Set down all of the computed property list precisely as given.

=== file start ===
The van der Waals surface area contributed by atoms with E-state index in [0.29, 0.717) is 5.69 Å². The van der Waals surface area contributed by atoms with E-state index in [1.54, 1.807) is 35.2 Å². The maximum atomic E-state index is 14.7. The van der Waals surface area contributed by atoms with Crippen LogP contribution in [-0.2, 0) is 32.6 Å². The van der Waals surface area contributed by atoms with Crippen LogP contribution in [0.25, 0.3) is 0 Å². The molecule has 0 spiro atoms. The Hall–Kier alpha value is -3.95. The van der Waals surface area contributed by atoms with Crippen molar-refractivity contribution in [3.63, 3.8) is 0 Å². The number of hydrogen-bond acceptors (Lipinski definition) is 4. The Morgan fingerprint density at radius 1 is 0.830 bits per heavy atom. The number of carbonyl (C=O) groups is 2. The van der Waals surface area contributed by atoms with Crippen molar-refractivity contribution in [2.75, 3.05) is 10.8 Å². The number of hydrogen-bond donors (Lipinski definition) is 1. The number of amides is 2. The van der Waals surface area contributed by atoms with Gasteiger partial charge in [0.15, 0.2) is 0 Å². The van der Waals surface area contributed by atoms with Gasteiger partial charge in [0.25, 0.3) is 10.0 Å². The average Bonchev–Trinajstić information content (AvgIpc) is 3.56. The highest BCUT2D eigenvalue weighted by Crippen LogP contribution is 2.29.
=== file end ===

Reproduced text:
The van der Waals surface area contributed by atoms with E-state index in [0.29, 0.717) is 5.69 Å². The van der Waals surface area contributed by atoms with E-state index in [1.54, 1.807) is 35.2 Å². The maximum atomic E-state index is 14.7. The van der Waals surface area contributed by atoms with Crippen LogP contribution in [-0.2, 0) is 32.6 Å². The van der Waals surface area contributed by atoms with Crippen LogP contribution in [0.25, 0.3) is 0 Å². The molecule has 0 spiro atoms. The Hall–Kier alpha value is -3.95. The van der Waals surface area contributed by atoms with Crippen molar-refractivity contribution in [3.63, 3.8) is 0 Å². The number of hydrogen-bond acceptors (Lipinski definition) is 4. The Morgan fingerprint density at radius 1 is 0.830 bits per heavy atom. The number of carbonyl (C=O) groups is 2. The van der Waals surface area contributed by atoms with Crippen molar-refractivity contribution in [2.75, 3.05) is 10.8 Å². The number of hydrogen-bond donors (Lipinski definition) is 1. The number of amides is 2. The van der Waals surface area contributed by atoms with Gasteiger partial charge in [0.15, 0.2) is 0 Å². The van der Waals surface area contributed by atoms with Gasteiger partial charge in [0.25, 0.3) is 10.0 Å². The average Bonchev–Trinajstić information content (AvgIpc) is 3.56. The highest BCUT2D eigenvalue weighted by Crippen LogP contribution is 2.29.